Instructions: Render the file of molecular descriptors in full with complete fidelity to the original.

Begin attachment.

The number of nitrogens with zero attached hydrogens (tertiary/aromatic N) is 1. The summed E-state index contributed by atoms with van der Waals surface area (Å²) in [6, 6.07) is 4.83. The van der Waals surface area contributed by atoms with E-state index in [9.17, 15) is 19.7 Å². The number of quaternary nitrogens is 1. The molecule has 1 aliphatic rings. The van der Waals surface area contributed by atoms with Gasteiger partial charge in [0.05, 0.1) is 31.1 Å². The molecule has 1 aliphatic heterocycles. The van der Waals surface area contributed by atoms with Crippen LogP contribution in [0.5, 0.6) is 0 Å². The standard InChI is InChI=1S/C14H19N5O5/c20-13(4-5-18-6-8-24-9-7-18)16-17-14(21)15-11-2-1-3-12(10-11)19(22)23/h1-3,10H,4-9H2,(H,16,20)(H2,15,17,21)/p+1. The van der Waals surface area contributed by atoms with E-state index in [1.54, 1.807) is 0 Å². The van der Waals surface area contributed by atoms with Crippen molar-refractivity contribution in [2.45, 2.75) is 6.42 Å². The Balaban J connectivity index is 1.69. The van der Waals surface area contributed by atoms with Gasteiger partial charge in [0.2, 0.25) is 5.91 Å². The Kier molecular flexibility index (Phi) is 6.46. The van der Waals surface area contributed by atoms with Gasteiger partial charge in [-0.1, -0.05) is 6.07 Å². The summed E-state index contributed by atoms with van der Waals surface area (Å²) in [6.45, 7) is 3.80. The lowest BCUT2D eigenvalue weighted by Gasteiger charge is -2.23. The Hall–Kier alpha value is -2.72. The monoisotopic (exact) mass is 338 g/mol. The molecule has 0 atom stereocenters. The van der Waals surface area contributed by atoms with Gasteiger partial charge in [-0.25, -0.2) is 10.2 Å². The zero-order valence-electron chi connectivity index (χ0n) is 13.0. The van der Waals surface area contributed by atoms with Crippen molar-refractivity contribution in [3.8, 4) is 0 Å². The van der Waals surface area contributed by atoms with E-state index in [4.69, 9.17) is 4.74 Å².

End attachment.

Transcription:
The number of nitrogens with zero attached hydrogens (tertiary/aromatic N) is 1. The summed E-state index contributed by atoms with van der Waals surface area (Å²) in [6, 6.07) is 4.83. The van der Waals surface area contributed by atoms with E-state index in [9.17, 15) is 19.7 Å². The number of quaternary nitrogens is 1. The molecule has 1 aliphatic rings. The van der Waals surface area contributed by atoms with Gasteiger partial charge in [0.05, 0.1) is 31.1 Å². The molecule has 1 aliphatic heterocycles. The van der Waals surface area contributed by atoms with Crippen LogP contribution in [0.5, 0.6) is 0 Å². The standard InChI is InChI=1S/C14H19N5O5/c20-13(4-5-18-6-8-24-9-7-18)16-17-14(21)15-11-2-1-3-12(10-11)19(22)23/h1-3,10H,4-9H2,(H,16,20)(H2,15,17,21)/p+1. The van der Waals surface area contributed by atoms with E-state index in [1.54, 1.807) is 0 Å². The van der Waals surface area contributed by atoms with Crippen molar-refractivity contribution in [2.45, 2.75) is 6.42 Å². The Balaban J connectivity index is 1.69. The van der Waals surface area contributed by atoms with Gasteiger partial charge in [0.2, 0.25) is 5.91 Å². The Kier molecular flexibility index (Phi) is 6.46. The van der Waals surface area contributed by atoms with Gasteiger partial charge in [-0.1, -0.05) is 6.07 Å². The summed E-state index contributed by atoms with van der Waals surface area (Å²) in [6.45, 7) is 3.80. The lowest BCUT2D eigenvalue weighted by Gasteiger charge is -2.23. The Hall–Kier alpha value is -2.72. The monoisotopic (exact) mass is 338 g/mol. The molecule has 0 atom stereocenters. The van der Waals surface area contributed by atoms with Gasteiger partial charge in [-0.25, -0.2) is 10.2 Å². The zero-order valence-electron chi connectivity index (χ0n) is 13.0. The van der Waals surface area contributed by atoms with Crippen molar-refractivity contribution in [3.8, 4) is 0 Å². The van der Waals surface area contributed by atoms with E-state index in [4.69, 9.17) is 4.74 Å².